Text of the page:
There’s no hanky-panky involved in contracting piles, a painful medical condition. However, when you’re 11 and on the tantalising cusp of unravelling the mysteries of adulthood, bawaseer, the Hindi word for piles, has an unmistakable naughty connotation — almost like a dirty secret that needs to be hushed. Its halo for a pubescent kid is exaggerated further by its notable juxtaposition: somewhere alongside that tingly phrase ‘sex samasyaein’ (sexual issues), sheeghra patan (premature ejaculation), and gupt rog (venereal disease). Since I only knew — vaguely, mind you — the three-letter word, the rest too appeared sleazy by association. Even the miserable piles.
Years before ‘sex education’ was introduced in our schools as a formal subject, Indian Railways was inadvertently doing the job; more specifically, A.H. Wheeler book stalls. With one eye genuinely hunting for Competition Success Reviews and Jane Eyres/Great Expectations, I’d surreptitiously use my peripheral vision to spy film magazines like Stardust (which always had a ‘Red Hot’ something or the other on the cover) and Star & Style. However, the semi-erotic Hindi novels displayed all around — secured with clips overhead and seductively gaping from cabinets at the back — were the ones that were most appealing. With puzzling yet titillating titles like Do Takey Ki Aurat, Sauteli Bhabhi and Jaadu Ki Pudiya (those titles have been invented by me in an attempt to authentically replicate the prurience and drama of the originals), they had lasciviously kitschy covers featuring half-clad women with different depths of decolletage, a man or sometimes two, a pistol certainly, and occasionally a cigarette with its smoke gliding upwards up in rings. I intuitively knew that those were not meant for my consumption but were strictly ‘adult’ in content, thereby magnifying their charm manifold. One day, I’d tell myself, I’ll discover their contents.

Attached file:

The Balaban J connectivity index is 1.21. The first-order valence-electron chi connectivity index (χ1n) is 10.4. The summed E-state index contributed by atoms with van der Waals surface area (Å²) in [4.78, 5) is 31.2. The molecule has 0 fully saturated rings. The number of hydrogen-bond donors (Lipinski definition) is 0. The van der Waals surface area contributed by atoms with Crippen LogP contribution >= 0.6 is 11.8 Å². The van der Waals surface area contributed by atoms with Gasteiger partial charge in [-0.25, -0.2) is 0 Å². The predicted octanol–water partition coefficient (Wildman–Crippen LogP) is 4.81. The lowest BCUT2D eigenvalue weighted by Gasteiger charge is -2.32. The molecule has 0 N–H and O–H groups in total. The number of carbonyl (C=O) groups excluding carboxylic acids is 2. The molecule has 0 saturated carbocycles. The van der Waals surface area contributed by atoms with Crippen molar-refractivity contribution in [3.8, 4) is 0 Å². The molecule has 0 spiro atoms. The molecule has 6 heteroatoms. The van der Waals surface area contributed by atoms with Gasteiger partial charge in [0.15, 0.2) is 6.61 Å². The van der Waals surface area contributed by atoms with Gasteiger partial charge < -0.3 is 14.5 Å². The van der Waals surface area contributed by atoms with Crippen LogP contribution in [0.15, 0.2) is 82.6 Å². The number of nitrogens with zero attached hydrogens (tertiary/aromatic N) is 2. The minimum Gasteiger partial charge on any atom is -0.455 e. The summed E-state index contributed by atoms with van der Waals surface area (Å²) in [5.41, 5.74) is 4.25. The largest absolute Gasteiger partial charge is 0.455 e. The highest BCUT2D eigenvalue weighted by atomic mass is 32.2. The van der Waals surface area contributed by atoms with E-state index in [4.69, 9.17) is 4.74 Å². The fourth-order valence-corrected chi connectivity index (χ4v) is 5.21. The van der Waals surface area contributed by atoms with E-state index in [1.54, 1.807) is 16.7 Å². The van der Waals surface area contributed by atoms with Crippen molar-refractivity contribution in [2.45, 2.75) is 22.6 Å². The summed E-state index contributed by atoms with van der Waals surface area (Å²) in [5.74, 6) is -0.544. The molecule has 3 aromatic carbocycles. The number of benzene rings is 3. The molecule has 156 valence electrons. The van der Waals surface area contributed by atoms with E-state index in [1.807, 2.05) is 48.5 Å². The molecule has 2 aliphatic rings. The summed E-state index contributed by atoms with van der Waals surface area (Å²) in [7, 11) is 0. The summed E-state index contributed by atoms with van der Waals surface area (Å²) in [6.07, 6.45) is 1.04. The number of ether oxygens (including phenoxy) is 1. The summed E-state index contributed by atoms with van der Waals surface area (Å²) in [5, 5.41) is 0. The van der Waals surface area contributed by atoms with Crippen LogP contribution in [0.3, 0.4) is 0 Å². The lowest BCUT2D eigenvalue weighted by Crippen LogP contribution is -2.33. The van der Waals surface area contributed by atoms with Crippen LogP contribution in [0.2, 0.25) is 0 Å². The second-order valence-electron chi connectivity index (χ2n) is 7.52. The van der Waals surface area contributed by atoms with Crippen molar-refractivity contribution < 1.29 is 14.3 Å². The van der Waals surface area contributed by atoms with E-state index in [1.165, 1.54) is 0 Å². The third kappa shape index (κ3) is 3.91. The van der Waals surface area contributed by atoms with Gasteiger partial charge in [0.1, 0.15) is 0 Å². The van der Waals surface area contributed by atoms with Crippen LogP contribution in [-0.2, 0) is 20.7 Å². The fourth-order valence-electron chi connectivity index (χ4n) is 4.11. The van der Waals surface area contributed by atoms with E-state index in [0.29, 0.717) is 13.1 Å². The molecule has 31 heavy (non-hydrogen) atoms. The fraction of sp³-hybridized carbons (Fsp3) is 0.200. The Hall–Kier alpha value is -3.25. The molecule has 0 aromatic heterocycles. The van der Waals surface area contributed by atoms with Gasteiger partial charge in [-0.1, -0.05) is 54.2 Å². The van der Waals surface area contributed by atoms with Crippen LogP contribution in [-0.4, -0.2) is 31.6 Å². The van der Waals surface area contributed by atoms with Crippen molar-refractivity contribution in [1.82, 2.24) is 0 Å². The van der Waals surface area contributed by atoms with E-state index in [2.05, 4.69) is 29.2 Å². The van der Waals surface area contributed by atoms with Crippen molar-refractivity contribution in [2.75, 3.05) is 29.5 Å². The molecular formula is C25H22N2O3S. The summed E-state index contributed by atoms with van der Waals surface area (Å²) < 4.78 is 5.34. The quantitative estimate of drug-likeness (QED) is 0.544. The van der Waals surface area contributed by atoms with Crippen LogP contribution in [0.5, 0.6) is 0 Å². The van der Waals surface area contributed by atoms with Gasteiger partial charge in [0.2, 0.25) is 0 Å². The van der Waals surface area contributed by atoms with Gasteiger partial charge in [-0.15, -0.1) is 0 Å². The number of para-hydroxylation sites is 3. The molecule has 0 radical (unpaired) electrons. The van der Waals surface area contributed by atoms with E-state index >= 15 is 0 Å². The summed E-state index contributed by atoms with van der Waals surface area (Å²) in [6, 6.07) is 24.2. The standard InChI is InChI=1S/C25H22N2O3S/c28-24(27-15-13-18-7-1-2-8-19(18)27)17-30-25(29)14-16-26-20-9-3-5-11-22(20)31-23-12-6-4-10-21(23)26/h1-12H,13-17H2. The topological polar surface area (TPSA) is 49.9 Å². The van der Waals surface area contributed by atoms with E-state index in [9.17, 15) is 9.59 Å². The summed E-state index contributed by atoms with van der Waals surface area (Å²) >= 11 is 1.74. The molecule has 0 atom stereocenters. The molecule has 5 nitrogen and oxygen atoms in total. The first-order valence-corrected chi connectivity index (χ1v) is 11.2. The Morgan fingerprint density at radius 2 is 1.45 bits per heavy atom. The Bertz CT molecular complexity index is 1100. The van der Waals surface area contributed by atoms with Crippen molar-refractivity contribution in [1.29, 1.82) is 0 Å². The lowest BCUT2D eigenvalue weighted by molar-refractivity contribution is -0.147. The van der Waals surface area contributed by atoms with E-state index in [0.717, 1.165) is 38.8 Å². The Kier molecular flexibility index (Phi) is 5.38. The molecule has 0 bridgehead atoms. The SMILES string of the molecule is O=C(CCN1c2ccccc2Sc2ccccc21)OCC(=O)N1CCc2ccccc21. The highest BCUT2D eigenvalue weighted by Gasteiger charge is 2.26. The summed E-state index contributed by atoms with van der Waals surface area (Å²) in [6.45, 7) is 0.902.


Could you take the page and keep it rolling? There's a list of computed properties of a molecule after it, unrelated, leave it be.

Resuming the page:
Until then, there was another source of wonderment and enlightenment. As obscure villages and satellite towns swept past us, I’d look out of the rambling train’s second-class sleeper compartment’s window, my forehead pressed against its bars as if that’d give me a more expansive view, and haltingly read the Devanagari that seemed to have been hurriedly scribbled on wall after crumbling wall of decrepit houses, ramshackle shops and just-about-standing pillars (“handwriting sudharo, improve your handwriting,” daddy would’ve admonished). Who knew what the risque-sounding bawaseer meant? I didn’t even know that happiness came too soon to some men and ‘diluted’ the joyous climactic experience. All I knew was that I couldn’t ask my family what it all meant because those words seemed salacious. To be completely truthful, what I really, really cared to know about was the identity of that very important national figure who provided the pills for all ills. No matter where you were, Bhatapara or Barabanki, that man was omnipresent and apparently omnipotent.
While P.C. Sarkar may have been the ace magician who could saw a lady’s torso in half and return her to a living state of intactness, it was Bangali Baba who was a nonpareil genius. He could take care of everything. Everything. Guarantee ke saath, he promised no less. And not just sheeghra patan, bawaseer and gupt rog but the entire gamut of conditions that curses a man or a woman, who knew— to a life of lonely solitude, it would seem. He could ensure you get mann-chaha pyaar (the love of your desire) and souten se chhutkara (ridding the Other Woman). He would use vashikaran (hypnotism) and jaadu-tona (black magic). He could cure you of napunsakta (impotence; a word, like bawaseer, that was alien but thrilling to me).
There was also a miraculous place called Sablok Clinic that promised succour in complete privacy. However, it was Bangali Baba and his all-encompassing powers that intrigued me. Where and who exactly was he? As blurry fields, ploughing farmers, dry river beds, waving children, narrow streams, low hills, and industrious cattle whizzed past my window, I’d lose myself to visions of a hulky man snapping his fingers to cure all the hopeless things that apparently happened to some folks.
And so, aged 11, with dreams of a perfect life ahead of me, I’d let my vision wander with discreet sideward glances at the alluring world of adult fiction beckoning at the stations, and succumb to the senseless luxury of imagining Bangali Baba’s extraordinary powers in the speeding train. Then, interlude over, I’d get back to improving my English vocabulary with objective-type questions in Competition Success Review with a massive piece of teacake in my hand. Didn’t Bangali Baba himself challenge in his ads, “Bhatko chahe jidhar, kaam hoga idhar; wander wherever, it’s here that your work will get done”? Evidently I knew where my priorities and kaam (work) lay: In learning that was of the more healthy variety. In any case, by the time I’d be done ravaging the cake, I’d forget everything and return to being 11 where bawaseer and gupt rog were meaningless words that were never to be uttered and Bangali Baba was just an elusive, shadowy figure.
He still is.